BATH — Bath Iron Works was unable to secure a $5.58 billion contract to build up to 10 guided-missile frigates for the Navy.

The contract was awarded to Italian shipbuilding company Fincantieri, which will build its frigate at its Marinette Marine shipyard in Wisconsin, the Navy announced Thursday.

The contract is for detailed design and construction of the lead ship, with an option to buy nine more. The first ship ordered in 2020 is expected to cost $1.28 billion, according to a report from the Congressional Research Service.

“BIW’s [frigate] team — including Raytheon, Navantia and our supplier base — produced an exceptional concept design and put forward the best bid possible,” said David Hench, BIW spokesman. “We look forward to the Navy’s debrief to us.”

In April 2013 the Navy announced BIW was awarded $14.95 million to create a concept design for its new class of guided-missile frigate. BIW’s frigate design was based on a hull used by Navantia, a shipyard in Spain.

Other competitors for the contract included Austal USA of Alabama and Huntington Ingalls of Mississippi.


“I am very proud of the hard work from the requirements, acquisition, and shipbuilder teams that participated in the full and open competition, enabling the Navy to make this important decision today,” said James Geurts, assistant secretary of the Navy for research, development and acquisition, in a news release.  “Throughout this process, the government team and our industry partners have all executed with a sense of urgency and discipline, delivering this contract award three months ahead of schedule.  The team’s intense focus on cost, acquisition, and technical rigor, enabled the government to deliver the best value for our taxpayers as we deliver a highly capable next generation Frigate to our Warfighters.”

The most recent class of frigates operated by the Navy was the Oliver Hazard Perry (FFG-7), of which 51 were built and later decommissioned between 1994 and 2015. BIW was one of the shipyards to manufacture that class of frigate.

The FFG-7s were about 455 feet long and around 4,000 tons, whereas Arleigh Burke-class destroyers, the primary type of ship BIW builds for the Navy, are about 510 feet long and weigh in at roughly 9,300 tons. BIW and Ingalls are the only two shipyards manufacturing that class of vessel.

The Navy’s call for frigates, which are generally smaller and have fewer weapons than destroyers, is a drastic change from its now-abandoned push to build a fleet of Zumwalt-class destroyers.

In the early 2000s, the Navy hoped to build 32 highly advanced stealth destroyers, constructed solely at BIW. The Zumwalt-class destroyers measure 610 feet in length, cost $7 billion per ship, and were packed full of the latest technology and a redesigned body that makes them appear much smaller on radar. The Navy later reduced its order to only three due to cost overruns. The last in the class, the future USS Lyndon B. Johnson, is now under construction.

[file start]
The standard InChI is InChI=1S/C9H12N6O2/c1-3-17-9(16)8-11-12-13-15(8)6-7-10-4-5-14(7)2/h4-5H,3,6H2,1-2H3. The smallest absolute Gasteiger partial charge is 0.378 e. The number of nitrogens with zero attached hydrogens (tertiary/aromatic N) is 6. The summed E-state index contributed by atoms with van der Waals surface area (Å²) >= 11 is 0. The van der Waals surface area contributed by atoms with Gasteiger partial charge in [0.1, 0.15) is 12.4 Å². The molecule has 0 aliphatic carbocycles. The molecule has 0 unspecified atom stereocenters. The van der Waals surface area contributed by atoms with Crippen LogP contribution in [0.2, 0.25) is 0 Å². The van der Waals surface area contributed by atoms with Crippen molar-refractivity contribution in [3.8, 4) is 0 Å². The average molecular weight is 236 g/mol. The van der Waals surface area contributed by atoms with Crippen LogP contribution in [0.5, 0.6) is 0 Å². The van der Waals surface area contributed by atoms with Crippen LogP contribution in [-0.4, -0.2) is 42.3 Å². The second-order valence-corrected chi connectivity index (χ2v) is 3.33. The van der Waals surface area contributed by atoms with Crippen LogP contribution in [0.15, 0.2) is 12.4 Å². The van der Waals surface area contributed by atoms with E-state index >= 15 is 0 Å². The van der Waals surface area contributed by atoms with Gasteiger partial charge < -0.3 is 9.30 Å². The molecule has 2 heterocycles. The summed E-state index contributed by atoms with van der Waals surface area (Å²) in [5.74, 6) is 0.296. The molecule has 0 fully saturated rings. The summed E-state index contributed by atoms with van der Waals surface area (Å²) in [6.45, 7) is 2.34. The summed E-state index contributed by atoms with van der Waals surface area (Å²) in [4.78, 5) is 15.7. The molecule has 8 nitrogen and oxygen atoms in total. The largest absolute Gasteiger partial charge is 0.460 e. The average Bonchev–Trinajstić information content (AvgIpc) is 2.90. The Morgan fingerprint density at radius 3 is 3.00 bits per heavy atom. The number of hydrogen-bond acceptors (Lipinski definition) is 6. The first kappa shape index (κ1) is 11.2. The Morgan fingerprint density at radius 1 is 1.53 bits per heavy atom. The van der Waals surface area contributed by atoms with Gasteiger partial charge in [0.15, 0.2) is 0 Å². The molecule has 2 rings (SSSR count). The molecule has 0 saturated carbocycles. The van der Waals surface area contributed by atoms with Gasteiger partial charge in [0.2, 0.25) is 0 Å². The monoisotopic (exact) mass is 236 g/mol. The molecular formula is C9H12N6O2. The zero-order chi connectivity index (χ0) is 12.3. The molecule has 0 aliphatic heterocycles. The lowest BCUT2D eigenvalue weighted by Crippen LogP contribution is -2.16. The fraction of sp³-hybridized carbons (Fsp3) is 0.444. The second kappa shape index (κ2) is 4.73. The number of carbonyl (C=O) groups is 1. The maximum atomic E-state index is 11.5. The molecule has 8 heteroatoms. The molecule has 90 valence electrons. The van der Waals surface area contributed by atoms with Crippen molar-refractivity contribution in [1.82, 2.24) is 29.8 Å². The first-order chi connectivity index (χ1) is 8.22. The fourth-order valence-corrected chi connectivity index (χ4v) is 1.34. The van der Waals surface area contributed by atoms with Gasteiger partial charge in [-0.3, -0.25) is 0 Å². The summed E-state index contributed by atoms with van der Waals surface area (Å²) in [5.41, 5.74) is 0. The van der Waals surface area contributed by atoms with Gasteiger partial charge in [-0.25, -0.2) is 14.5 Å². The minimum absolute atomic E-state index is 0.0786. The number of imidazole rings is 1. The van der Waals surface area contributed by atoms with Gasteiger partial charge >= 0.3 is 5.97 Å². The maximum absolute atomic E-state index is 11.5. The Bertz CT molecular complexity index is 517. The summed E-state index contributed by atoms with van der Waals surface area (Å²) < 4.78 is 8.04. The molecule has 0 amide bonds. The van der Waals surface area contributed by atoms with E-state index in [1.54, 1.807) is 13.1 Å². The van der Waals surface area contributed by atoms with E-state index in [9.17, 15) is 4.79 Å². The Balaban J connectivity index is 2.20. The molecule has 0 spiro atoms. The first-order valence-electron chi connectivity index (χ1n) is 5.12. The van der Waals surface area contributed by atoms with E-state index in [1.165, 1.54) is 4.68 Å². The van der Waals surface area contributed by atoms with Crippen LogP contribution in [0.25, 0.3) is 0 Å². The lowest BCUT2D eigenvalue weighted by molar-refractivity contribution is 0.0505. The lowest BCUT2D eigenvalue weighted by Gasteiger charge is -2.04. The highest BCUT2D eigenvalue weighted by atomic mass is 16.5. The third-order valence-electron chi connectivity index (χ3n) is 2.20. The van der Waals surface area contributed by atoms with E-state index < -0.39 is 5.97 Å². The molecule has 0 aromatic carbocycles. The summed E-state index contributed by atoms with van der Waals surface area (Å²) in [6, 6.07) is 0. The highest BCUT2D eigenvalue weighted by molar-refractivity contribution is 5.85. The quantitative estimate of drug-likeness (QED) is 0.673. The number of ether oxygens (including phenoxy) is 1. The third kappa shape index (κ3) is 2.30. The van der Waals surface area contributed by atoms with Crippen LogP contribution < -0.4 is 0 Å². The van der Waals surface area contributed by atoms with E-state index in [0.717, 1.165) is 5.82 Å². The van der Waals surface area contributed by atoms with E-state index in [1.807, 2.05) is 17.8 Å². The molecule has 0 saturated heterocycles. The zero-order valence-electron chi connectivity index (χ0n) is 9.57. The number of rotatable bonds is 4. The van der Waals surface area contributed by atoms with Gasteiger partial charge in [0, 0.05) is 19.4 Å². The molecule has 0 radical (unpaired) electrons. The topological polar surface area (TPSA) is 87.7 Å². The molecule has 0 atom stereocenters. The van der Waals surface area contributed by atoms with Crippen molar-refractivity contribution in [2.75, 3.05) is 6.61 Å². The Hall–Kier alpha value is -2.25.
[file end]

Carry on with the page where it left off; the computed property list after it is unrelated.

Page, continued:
In 2016, the shipyard lost out on a $10.5 billion contract to build a new generation of cutters for the Coast Guard to Eastern Shipbuilding Group in Panama City, Florida.


With Zumwalt construction wrapping up, the Navy’s Arleigh Burke destroyer program accounts for virtually all of the shipyard’s work.

“We will continue to focus our energy on meeting the needs of the U.S. Navy by delivering [the future USS Lyndon B. Johnson] and the 11 Arleigh Burke-class destroyers we currently have under contract,” said Hench. “The DDG-51 is a proven design that has shown its ability to evolve and deliver increased capabilities to the fleet. We look forward to seeing our workforce prove that they can deliver these ships on schedule and oversee the maintenance and modernization of destroyers currently deployed in the fleet.”

In early March the Associated Press reported Wisconsin legislators sent a letter to President Donald Trump encouraging him to direct the frigate construction contract to the Marinette shipyard in Wisconsin. Wisconsin Rep. John Nygren, who represents Marinette in the state Assembly, persuaded 54 Republican and Democrats from the Assembly and Senate to sign the letter to Trump.

The letter paints Fincantieri Marinette Marine as a vital economic engine in northeastern Wisconsin. The frigate contract would generate another 1,000 jobs for the region, the letter said. If the Navy hands the contract to someone else, however, Fincantieri could end up closing its shipyard, the lawmakers warned.

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